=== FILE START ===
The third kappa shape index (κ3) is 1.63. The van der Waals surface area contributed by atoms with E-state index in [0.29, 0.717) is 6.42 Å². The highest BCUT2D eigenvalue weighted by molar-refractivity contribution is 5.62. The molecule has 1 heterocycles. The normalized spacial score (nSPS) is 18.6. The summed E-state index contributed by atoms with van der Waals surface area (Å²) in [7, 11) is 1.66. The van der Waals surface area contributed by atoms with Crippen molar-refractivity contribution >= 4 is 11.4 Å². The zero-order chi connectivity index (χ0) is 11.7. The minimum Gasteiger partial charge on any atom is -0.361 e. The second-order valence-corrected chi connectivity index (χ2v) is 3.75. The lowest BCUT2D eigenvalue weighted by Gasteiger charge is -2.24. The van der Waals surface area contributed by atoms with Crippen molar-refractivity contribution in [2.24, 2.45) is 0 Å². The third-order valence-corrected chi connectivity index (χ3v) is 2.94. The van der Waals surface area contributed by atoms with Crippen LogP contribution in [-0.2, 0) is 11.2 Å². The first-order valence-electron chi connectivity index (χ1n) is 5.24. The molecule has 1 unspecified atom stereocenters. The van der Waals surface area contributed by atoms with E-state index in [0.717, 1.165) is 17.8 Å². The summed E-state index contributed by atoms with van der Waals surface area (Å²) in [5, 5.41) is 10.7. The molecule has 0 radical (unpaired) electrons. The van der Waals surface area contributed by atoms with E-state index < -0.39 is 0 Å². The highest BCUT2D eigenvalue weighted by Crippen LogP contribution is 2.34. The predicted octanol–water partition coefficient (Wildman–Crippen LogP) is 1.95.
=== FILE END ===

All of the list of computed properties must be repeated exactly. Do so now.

The third kappa shape index (κ3) is 1.63. The van der Waals surface area contributed by atoms with E-state index in [0.29, 0.717) is 6.42 Å². The highest BCUT2D eigenvalue weighted by molar-refractivity contribution is 5.62. The molecule has 1 heterocycles. The normalized spacial score (nSPS) is 18.6. The summed E-state index contributed by atoms with van der Waals surface area (Å²) in [7, 11) is 1.66. The van der Waals surface area contributed by atoms with Crippen molar-refractivity contribution >= 4 is 11.4 Å². The zero-order chi connectivity index (χ0) is 11.7. The minimum Gasteiger partial charge on any atom is -0.361 e. The second-order valence-corrected chi connectivity index (χ2v) is 3.75. The lowest BCUT2D eigenvalue weighted by Gasteiger charge is -2.24. The van der Waals surface area contributed by atoms with Crippen molar-refractivity contribution in [2.24, 2.45) is 0 Å². The third-order valence-corrected chi connectivity index (χ3v) is 2.94. The van der Waals surface area contributed by atoms with Crippen LogP contribution in [-0.2, 0) is 11.2 Å². The first-order valence-electron chi connectivity index (χ1n) is 5.24. The molecule has 1 unspecified atom stereocenters. The van der Waals surface area contributed by atoms with E-state index in [0.717, 1.165) is 17.8 Å². The summed E-state index contributed by atoms with van der Waals surface area (Å²) in [5, 5.41) is 10.7. The molecule has 0 radical (unpaired) electrons. The van der Waals surface area contributed by atoms with E-state index < -0.39 is 0 Å². The highest BCUT2D eigenvalue weighted by Crippen LogP contribution is 2.34. The predicted octanol–water partition coefficient (Wildman–Crippen LogP) is 1.95.